South Africa: Code of conduct

Updated July 2016

The Electoral Act (1998, Schedule 2; "Code 1998") contains an "Electoral Code of Conduct" aimed at promoting "conditions that are conducive to free and fair elections" and that create a climate of tolerance, free campaigning and open public debate (Code 1998, 1; See also Local Government: Municipal Electoral Act 2000, Schedule 2). Party candidate lists submitted must be accompanied by undertaking binding the party, its agents and its candidates to adhere to the provisions of the Code and failure to do so creates the risk of candidates being disqualified (Electoral Act 1998, 27(2)(a), 30).

The Independent Electoral Commission (IEC) is empowered to add provisions to the Code (Electoral Act 1998, 100; Code 1998, 10).

Promotion of the Code, compliance, commitment and cooperation

Registered parties and candidates bound by the Code are expected to promote the goal of the Code, publicise the Code during campaigning and to promote and support efforts to educate voters (Code 1998, 2). All registered parties and candidates are expected to comply with this Code, to instruct candidates, office bearers and agents and members and supporters to comply with it, and with electoral laws, and to take steps to ensure that all so instructed comply with it (Code 1998, 3).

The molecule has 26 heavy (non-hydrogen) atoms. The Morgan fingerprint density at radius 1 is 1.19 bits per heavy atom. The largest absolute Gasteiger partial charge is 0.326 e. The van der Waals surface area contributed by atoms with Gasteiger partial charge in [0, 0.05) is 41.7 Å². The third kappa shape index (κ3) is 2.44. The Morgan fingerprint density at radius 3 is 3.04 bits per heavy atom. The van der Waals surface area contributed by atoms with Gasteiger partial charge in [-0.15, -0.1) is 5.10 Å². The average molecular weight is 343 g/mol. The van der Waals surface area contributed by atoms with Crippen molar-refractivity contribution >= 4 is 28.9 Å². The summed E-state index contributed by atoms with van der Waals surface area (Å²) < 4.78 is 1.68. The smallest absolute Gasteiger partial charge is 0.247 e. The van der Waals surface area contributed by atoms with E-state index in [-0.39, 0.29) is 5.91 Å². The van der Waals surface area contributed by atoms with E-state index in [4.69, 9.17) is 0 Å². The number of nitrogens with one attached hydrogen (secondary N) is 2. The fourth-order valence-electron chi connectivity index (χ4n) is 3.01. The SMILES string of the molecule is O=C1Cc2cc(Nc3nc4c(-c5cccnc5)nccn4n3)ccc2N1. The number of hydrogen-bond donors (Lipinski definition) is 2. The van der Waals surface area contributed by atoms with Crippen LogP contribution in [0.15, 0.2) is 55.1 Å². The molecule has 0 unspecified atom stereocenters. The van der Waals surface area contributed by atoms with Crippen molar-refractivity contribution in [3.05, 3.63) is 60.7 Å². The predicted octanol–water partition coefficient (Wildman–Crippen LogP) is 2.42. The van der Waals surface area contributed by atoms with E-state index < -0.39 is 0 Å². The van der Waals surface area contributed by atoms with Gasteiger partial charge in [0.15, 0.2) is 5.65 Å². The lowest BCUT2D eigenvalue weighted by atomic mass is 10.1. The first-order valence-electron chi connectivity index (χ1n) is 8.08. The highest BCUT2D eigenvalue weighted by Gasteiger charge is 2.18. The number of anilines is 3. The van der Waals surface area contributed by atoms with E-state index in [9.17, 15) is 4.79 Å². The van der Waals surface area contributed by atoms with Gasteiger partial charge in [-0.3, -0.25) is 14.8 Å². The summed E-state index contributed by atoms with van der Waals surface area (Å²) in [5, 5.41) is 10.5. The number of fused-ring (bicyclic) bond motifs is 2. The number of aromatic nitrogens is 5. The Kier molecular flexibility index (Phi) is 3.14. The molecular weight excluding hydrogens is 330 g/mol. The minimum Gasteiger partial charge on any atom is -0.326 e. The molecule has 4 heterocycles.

Registered parties and candidates must state publicly that all have the right to (Code 1998, 9(1)(a)):

  • Freedom of expression of political beliefs and opinions.
  • Challenge and debate others' political beliefs and opinions.
  • Publish and distribute election and campaign materials.
  • Erect banners, billboards, placards and posters.
  • Canvass for support.
  • Recruit members.
  • Hold public meetings.
  • Travel to and attend public meetings.

Registered parties and candidates must publicly condemn any action that may undermine the free and fair conduct of elections (Code 1998, 9(1)(b)). Parties and candidates must accept the results of an election or challenge those results in court (Code 1998, 4(2)).

Party and candidates must liaise with each other to ensure that they do not hold public events at the same time and place as each other (Code 1998, 5).

Prohibited conduct

Registered parties and candidates are not permitted to (Code 1998, 9(1)):

  • Speak or act in a way that incites violence or intimidation.
  • Publish false or defamatory allegations.
  • Plagiarise the emblems of other registered parties.
  • Discriminate on the grounds of race, ethnicity, sex, gender, class or religion.

No person is permitted to (Code 1998, 9(2)):

  • Use inducements or rewards to get a person to join or not to join a party, or to attend or not to attend a public event, or to vote or not to vote, or to vote or not to vote in any particular way or to refuse a nomination as a candidate or to withdraw as a candidate.
  • Carry weapons at a public political event.
  • Prevent reasonable access to voters for campaigning, recruitment or fundraising purposes.
  • Remove, deface or destroy election materials.